Many patients in treatment for drug dependence opt for outpatient care. Compared to residential drug rehabs, outpatient addiction treatment programs offer more flexibility and are usually less expensive – a combination that often makes the idea of treatment more palatable to those who are often uncertain about their commitment or their ability to leave work or home.
However, outpatient addiction treatment is still a challenging experience. In addition to a rigorous daily schedule of therapeutic interventions and treatments, patients are tasked with avoiding relapse during the critical first weeks of early recovery while attempting to manage the stressors of day-to-day life and relationships.
For some, it’s the only option. For others, it’s the best option. Is it the right option for your family member?
Unique Experience, Unique Treatment
Mrs. Svea Welch has a master’s degree in clinical psychology with a counseling specialization and a concentration in treatment of addictions from the Chicago School of Psychology in Chicago, Ill. She has specialized in addiction treatment throughout her career and has been a therapist at The Oaks at La Paloma treatment center in Memphis, Tenn., for a year.
Mrs. Welch sees outpatient therapy as a unique journey for each patient. She says: “Some can find success in outpatient treatment, while others benefit from higher levels of care, such as residential treatment. It is important for therapists to meet the client where they are in order to motivate them toward change and the appropriate programing.”
Because each patient has a unique perspective due to experience prior to and during addiction, his or her experience in rehab should be unique as well. Outpatient therapy can explore the individual needs of each patient – the obstacles they face on a personal level – and provide the opportunity to access diverse therapeutic options out in the community as well.
In order to meet patients where they are in terms of their readiness to stop drinking and using drugs and turn their lives in a new direction, Mrs. Welch utilizes a couple of different approaches: “I use Motivational Interviewing skills and Dialectical Behavioral Therapy (DBT). Both are important in meeting the client where they are and moving them toward their desired goals, while providing them with skills to regulate emotions, become effective in relationships, and manage stressful situations.”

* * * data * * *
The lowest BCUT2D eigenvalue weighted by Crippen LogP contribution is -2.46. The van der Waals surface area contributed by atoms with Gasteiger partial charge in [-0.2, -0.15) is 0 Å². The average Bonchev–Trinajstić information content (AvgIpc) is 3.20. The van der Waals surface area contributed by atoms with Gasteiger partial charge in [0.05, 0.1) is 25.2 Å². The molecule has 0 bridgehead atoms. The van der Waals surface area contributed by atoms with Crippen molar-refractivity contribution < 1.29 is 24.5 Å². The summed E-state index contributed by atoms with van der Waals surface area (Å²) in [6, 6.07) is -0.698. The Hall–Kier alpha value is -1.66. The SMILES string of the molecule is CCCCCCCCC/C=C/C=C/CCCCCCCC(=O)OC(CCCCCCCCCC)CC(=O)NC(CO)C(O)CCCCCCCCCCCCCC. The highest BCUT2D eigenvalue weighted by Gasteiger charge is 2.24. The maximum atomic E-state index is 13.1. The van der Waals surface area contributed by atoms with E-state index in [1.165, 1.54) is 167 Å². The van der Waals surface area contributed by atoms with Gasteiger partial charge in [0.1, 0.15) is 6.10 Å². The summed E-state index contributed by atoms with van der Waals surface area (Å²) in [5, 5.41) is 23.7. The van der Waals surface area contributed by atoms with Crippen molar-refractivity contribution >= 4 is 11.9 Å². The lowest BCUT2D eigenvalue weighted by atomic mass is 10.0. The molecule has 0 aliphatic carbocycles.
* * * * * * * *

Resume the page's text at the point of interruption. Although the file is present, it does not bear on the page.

By utilizing therapy styles like Motivational Interviewing and Dialectical Behavioral Therapy, both proven to be effective in the treatment of addiction in patients who may be in varying stages of readiness for recovery, patients can move at their own pace and work on the big issues that may be creating a barrier to their ability to remain sober – or even to imagine a life without drugs and alcohol.
When active in addiction, most patients live in dysfunctional relationships, spend their time non-productively or even harmfully, and use drugs and/or alcohol as a their sole means of managing stress. When they choose outpatient treatment, the only change they make initially is stopping use of their drug of choice. The continued interaction with all the stressors and situations that may have originally promoted their drug and alcohol use can make it hard to remain sober.
Says Mrs. Welch: “It can become difficult when the client discovers that they may have to change the people,
places and things that are similar to achieve their desired goals. Therapy is helpful in assisting the client in identifying red flags and triggers and developing a solid relapse prevention plan.”
Because the patient returns home after treatment each night, he has the opportunity to immediately begin to put into practice his new coping mechanisms learned in therapy – and if he has any questions or has a problem, he can bring it back to treatment the following day and get the guidance he needs to continue moving forward.